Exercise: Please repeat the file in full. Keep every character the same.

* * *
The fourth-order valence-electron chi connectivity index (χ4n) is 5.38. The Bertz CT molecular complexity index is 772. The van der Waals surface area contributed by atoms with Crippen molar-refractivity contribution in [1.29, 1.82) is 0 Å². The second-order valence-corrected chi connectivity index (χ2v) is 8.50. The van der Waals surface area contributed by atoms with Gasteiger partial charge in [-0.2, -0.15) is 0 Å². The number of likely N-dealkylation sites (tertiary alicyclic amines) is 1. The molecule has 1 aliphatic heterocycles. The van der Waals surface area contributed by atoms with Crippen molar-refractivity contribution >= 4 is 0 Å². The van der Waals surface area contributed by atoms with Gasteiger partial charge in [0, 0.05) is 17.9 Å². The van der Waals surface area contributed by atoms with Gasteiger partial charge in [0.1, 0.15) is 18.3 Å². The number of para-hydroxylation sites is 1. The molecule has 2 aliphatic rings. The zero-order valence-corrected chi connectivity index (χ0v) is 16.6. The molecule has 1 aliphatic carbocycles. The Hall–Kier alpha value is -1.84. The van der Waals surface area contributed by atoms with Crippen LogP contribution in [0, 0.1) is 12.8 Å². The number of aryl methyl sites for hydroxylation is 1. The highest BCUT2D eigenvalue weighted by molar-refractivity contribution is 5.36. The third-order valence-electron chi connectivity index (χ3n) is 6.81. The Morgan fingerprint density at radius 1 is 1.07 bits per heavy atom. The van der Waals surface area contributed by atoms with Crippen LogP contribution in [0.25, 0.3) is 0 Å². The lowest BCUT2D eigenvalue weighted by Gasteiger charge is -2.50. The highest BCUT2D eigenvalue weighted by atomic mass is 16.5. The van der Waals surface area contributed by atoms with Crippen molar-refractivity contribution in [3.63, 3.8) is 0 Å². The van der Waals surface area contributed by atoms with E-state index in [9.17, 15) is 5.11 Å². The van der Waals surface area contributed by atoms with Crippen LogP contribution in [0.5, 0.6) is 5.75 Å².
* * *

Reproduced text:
The fourth-order valence-electron chi connectivity index (χ4n) is 5.38. The Bertz CT molecular complexity index is 772. The van der Waals surface area contributed by atoms with Crippen molar-refractivity contribution in [1.29, 1.82) is 0 Å². The second-order valence-corrected chi connectivity index (χ2v) is 8.50. The van der Waals surface area contributed by atoms with Gasteiger partial charge in [-0.2, -0.15) is 0 Å². The number of likely N-dealkylation sites (tertiary alicyclic amines) is 1. The molecule has 1 aliphatic heterocycles. The van der Waals surface area contributed by atoms with Crippen molar-refractivity contribution >= 4 is 0 Å². The van der Waals surface area contributed by atoms with Gasteiger partial charge in [0, 0.05) is 17.9 Å². The van der Waals surface area contributed by atoms with Gasteiger partial charge in [0.1, 0.15) is 18.3 Å². The number of para-hydroxylation sites is 1. The molecule has 2 aliphatic rings. The zero-order valence-corrected chi connectivity index (χ0v) is 16.6. The molecule has 1 aliphatic carbocycles. The Hall–Kier alpha value is -1.84. The van der Waals surface area contributed by atoms with Crippen LogP contribution in [0, 0.1) is 12.8 Å². The number of aryl methyl sites for hydroxylation is 1. The highest BCUT2D eigenvalue weighted by molar-refractivity contribution is 5.36. The third-order valence-electron chi connectivity index (χ3n) is 6.81. The Morgan fingerprint density at radius 1 is 1.07 bits per heavy atom. The van der Waals surface area contributed by atoms with Crippen LogP contribution in [0.25, 0.3) is 0 Å². The lowest BCUT2D eigenvalue weighted by Gasteiger charge is -2.50. The highest BCUT2D eigenvalue weighted by atomic mass is 16.5. The van der Waals surface area contributed by atoms with Crippen molar-refractivity contribution in [3.63, 3.8) is 0 Å². The van der Waals surface area contributed by atoms with E-state index in [9.17, 15) is 5.11 Å². The van der Waals surface area contributed by atoms with Crippen LogP contribution in [0.5, 0.6) is 5.75 Å².